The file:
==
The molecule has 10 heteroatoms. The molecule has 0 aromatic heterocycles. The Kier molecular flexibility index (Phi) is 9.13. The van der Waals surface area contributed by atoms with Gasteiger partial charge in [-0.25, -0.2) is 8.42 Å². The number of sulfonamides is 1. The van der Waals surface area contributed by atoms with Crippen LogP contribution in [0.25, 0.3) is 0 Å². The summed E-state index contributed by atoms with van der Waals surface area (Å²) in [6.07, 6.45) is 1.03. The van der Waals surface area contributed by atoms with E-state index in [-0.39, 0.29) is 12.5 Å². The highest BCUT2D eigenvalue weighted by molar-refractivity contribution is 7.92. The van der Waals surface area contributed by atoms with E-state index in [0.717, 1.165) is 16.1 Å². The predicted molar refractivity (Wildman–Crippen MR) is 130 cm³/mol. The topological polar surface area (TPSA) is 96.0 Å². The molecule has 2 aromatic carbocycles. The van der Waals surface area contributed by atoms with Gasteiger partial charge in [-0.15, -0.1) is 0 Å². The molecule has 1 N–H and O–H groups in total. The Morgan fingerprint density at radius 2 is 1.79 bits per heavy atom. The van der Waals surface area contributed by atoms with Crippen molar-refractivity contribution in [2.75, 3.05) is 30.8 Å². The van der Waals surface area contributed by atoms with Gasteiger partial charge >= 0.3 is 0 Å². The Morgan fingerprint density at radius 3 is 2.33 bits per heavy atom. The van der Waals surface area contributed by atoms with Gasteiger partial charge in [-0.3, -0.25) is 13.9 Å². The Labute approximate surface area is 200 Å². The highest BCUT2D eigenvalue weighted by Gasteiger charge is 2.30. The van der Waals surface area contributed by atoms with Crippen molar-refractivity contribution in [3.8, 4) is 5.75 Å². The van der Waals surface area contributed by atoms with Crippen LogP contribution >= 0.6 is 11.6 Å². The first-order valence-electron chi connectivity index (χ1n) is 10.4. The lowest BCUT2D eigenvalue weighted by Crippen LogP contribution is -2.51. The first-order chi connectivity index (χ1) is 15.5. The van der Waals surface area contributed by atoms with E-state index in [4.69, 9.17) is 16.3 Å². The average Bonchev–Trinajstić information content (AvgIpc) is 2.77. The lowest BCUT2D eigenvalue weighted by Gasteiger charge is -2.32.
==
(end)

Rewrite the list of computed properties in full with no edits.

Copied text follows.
The molecule has 10 heteroatoms. The molecule has 0 aromatic heterocycles. The Kier molecular flexibility index (Phi) is 9.13. The van der Waals surface area contributed by atoms with Gasteiger partial charge in [-0.25, -0.2) is 8.42 Å². The number of sulfonamides is 1. The van der Waals surface area contributed by atoms with Crippen LogP contribution in [0.25, 0.3) is 0 Å². The summed E-state index contributed by atoms with van der Waals surface area (Å²) in [6.07, 6.45) is 1.03. The van der Waals surface area contributed by atoms with E-state index in [-0.39, 0.29) is 12.5 Å². The highest BCUT2D eigenvalue weighted by molar-refractivity contribution is 7.92. The van der Waals surface area contributed by atoms with E-state index in [0.717, 1.165) is 16.1 Å². The predicted molar refractivity (Wildman–Crippen MR) is 130 cm³/mol. The topological polar surface area (TPSA) is 96.0 Å². The molecule has 2 aromatic carbocycles. The van der Waals surface area contributed by atoms with Gasteiger partial charge in [-0.15, -0.1) is 0 Å². The molecule has 1 N–H and O–H groups in total. The Morgan fingerprint density at radius 2 is 1.79 bits per heavy atom. The van der Waals surface area contributed by atoms with Crippen molar-refractivity contribution in [2.75, 3.05) is 30.8 Å². The van der Waals surface area contributed by atoms with Gasteiger partial charge >= 0.3 is 0 Å². The Morgan fingerprint density at radius 3 is 2.33 bits per heavy atom. The van der Waals surface area contributed by atoms with Gasteiger partial charge in [-0.3, -0.25) is 13.9 Å². The Labute approximate surface area is 200 Å². The highest BCUT2D eigenvalue weighted by Gasteiger charge is 2.30. The van der Waals surface area contributed by atoms with Crippen molar-refractivity contribution in [3.8, 4) is 5.75 Å². The van der Waals surface area contributed by atoms with Crippen LogP contribution >= 0.6 is 11.6 Å². The first-order valence-electron chi connectivity index (χ1n) is 10.4. The lowest BCUT2D eigenvalue weighted by Crippen LogP contribution is -2.51. The first-order chi connectivity index (χ1) is 15.5. The van der Waals surface area contributed by atoms with E-state index in [4.69, 9.17) is 16.3 Å². The average Bonchev–Trinajstić information content (AvgIpc) is 2.77. The lowest BCUT2D eigenvalue weighted by Gasteiger charge is -2.32.